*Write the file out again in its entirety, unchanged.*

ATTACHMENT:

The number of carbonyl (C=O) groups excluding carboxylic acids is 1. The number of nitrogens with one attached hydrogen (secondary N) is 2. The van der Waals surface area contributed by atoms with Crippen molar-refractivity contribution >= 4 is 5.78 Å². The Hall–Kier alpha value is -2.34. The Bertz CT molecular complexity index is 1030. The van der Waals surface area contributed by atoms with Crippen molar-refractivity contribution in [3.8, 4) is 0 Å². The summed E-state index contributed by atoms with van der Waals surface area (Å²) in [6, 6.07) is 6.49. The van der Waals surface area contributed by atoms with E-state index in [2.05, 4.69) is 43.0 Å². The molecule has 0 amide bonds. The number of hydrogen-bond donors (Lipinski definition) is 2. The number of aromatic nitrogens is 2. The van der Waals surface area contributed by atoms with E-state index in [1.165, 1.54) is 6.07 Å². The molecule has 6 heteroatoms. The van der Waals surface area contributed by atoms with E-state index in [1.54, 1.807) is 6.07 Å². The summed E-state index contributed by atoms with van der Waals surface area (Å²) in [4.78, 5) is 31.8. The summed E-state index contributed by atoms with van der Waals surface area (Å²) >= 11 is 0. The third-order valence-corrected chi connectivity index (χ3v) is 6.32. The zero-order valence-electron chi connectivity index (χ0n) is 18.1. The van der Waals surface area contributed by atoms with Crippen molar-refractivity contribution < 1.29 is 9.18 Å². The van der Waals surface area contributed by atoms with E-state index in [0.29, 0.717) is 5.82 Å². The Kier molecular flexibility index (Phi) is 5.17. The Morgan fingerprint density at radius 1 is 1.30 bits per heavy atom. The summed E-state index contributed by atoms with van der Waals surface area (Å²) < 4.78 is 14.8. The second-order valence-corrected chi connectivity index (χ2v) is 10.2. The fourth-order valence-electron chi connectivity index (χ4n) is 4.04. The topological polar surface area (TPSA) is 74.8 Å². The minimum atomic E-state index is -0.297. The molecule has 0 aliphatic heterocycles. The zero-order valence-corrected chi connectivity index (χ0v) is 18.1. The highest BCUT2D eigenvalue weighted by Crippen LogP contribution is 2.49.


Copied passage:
The number of carbonyl (C=O) groups excluding carboxylic acids is 1. The number of nitrogens with one attached hydrogen (secondary N) is 2. The van der Waals surface area contributed by atoms with Crippen molar-refractivity contribution >= 4 is 5.78 Å². The Hall–Kier alpha value is -2.34. The Bertz CT molecular complexity index is 1030. The van der Waals surface area contributed by atoms with Crippen molar-refractivity contribution in [3.8, 4) is 0 Å². The summed E-state index contributed by atoms with van der Waals surface area (Å²) in [6, 6.07) is 6.49. The van der Waals surface area contributed by atoms with E-state index in [2.05, 4.69) is 43.0 Å². The molecule has 0 amide bonds. The number of hydrogen-bond donors (Lipinski definition) is 2. The number of aromatic nitrogens is 2. The van der Waals surface area contributed by atoms with E-state index in [1.165, 1.54) is 6.07 Å². The molecule has 6 heteroatoms. The van der Waals surface area contributed by atoms with E-state index in [1.54, 1.807) is 6.07 Å². The summed E-state index contributed by atoms with van der Waals surface area (Å²) in [4.78, 5) is 31.8. The summed E-state index contributed by atoms with van der Waals surface area (Å²) >= 11 is 0. The third-order valence-corrected chi connectivity index (χ3v) is 6.32. The zero-order valence-electron chi connectivity index (χ0n) is 18.1. The van der Waals surface area contributed by atoms with Crippen molar-refractivity contribution < 1.29 is 9.18 Å². The van der Waals surface area contributed by atoms with E-state index in [0.29, 0.717) is 5.82 Å². The Kier molecular flexibility index (Phi) is 5.17. The Morgan fingerprint density at radius 1 is 1.30 bits per heavy atom. The summed E-state index contributed by atoms with van der Waals surface area (Å²) < 4.78 is 14.8. The second-order valence-corrected chi connectivity index (χ2v) is 10.2. The fourth-order valence-electron chi connectivity index (χ4n) is 4.04. The topological polar surface area (TPSA) is 74.8 Å². The minimum atomic E-state index is -0.297. The molecule has 0 aliphatic heterocycles. The zero-order valence-corrected chi connectivity index (χ0v) is 18.1. The highest BCUT2D eigenvalue weighted by Crippen LogP contribution is 2.49.